The lines that separate the sections are the compositional power lines that can be used to create clarity that helps the eye interpreting the image. For example in a landscape photo the horizon could be moved to one of the power lines instead of having it in the middle of the photo. This creates either the effect of wideness if more sky is shown or depth if the foreground gets the larger proportion of the frame.
The intersections of the imaginary lines are called "Points of Power". It is good practice to move the main subject in the photo to one of the points of power. The main reason for this is that the eye in the quest of taking the image in breaks the photo into easier digestible parts and tries to identify the main information. It does that by finding the points of interest starting at the intersections of the imaginary lines. Hence the photographer can get the message easier across to the viewer if the main subject is at the point of power.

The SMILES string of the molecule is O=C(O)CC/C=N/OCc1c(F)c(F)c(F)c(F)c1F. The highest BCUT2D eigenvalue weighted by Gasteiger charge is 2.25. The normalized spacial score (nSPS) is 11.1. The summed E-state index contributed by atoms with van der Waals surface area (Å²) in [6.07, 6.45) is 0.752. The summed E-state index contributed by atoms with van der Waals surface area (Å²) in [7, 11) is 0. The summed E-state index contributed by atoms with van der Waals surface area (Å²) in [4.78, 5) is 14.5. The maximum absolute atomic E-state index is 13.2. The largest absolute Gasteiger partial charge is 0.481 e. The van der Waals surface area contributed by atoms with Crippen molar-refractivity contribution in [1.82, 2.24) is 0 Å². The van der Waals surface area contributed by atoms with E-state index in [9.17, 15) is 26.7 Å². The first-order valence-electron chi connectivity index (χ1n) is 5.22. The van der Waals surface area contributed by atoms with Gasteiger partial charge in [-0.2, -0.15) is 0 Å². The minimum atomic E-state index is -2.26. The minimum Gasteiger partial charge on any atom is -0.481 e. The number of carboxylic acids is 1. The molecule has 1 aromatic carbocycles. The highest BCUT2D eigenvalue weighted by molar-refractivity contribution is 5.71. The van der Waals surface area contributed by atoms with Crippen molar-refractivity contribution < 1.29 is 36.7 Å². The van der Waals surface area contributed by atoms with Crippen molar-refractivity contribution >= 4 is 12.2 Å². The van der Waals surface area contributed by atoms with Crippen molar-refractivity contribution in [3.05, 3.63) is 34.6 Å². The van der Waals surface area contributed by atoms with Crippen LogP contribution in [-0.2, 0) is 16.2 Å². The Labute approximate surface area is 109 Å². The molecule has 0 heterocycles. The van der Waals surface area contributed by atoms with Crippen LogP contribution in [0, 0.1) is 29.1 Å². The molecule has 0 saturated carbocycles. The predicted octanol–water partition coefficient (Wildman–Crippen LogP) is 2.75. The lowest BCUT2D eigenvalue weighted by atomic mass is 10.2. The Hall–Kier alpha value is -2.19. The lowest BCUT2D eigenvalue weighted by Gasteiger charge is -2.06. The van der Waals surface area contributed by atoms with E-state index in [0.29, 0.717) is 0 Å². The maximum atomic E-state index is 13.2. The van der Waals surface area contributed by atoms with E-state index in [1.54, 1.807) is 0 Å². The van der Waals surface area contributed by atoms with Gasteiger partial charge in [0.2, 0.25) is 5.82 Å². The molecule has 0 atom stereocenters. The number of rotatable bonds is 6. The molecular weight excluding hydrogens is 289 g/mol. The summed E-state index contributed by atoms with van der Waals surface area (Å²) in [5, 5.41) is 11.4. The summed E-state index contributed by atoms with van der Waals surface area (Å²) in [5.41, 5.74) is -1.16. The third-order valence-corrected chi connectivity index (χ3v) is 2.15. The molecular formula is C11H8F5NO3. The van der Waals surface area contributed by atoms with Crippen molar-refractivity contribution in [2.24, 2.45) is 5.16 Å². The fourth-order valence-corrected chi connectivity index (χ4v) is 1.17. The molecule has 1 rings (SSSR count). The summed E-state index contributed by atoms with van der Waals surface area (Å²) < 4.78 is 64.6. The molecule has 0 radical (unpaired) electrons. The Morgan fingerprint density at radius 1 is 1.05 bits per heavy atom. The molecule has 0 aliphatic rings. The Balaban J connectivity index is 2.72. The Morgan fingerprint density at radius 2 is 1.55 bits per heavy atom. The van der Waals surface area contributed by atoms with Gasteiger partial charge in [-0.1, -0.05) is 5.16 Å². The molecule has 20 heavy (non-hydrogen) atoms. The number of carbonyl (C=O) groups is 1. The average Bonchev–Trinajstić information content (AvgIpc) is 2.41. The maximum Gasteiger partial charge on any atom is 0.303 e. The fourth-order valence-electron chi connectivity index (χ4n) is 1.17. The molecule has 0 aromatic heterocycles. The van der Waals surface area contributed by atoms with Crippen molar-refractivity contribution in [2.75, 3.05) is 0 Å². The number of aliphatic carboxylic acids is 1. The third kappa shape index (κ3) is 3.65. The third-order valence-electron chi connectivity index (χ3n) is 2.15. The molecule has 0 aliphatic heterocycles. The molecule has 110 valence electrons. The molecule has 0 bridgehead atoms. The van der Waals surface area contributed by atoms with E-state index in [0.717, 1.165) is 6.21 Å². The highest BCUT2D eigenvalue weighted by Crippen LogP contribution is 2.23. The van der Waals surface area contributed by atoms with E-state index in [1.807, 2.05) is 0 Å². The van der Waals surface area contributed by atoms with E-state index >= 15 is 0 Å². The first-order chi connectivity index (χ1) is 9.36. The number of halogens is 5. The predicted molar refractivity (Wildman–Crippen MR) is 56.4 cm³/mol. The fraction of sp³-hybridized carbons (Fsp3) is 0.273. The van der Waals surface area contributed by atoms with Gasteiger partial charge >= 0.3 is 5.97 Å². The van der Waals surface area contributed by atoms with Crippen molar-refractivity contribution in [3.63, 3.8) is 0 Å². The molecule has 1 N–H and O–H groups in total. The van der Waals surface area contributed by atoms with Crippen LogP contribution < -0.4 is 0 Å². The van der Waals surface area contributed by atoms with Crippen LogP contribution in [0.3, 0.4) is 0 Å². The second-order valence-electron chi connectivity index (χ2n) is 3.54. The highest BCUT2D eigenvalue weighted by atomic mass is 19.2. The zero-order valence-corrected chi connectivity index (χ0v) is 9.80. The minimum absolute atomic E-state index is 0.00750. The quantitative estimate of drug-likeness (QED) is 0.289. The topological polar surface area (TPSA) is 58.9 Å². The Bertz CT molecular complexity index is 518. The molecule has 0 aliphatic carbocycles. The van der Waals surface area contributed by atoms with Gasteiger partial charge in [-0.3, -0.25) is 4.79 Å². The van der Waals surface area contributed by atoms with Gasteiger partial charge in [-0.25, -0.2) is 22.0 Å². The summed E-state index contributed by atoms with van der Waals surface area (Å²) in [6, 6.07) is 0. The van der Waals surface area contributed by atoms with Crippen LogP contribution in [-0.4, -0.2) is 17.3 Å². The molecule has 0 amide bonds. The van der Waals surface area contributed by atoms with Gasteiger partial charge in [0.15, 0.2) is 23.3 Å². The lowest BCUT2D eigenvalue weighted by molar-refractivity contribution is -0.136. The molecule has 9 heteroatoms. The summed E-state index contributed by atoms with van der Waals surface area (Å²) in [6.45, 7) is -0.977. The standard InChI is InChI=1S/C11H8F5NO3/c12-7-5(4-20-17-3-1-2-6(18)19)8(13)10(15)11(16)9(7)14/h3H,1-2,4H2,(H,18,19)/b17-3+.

The photo above demonstrates this with "The Lady" being placed at the point of power. The viewer knows instantly even without reading the Product Label what this photo is all about.
The composition can be made even stronger when other lines in the photo point to the main subject as well. The eye follows the main lines when it takes the displayed information in. A line that is included in the composition should always lead towards the main subject. In this example the edge of the bonnet and the chrome linings all lead to the figure. This increases the weight of the main subject in the overall composition as the eye will always be guided back along the lines.
If you would like to see more examples please visit my website: www.achimdrescher.com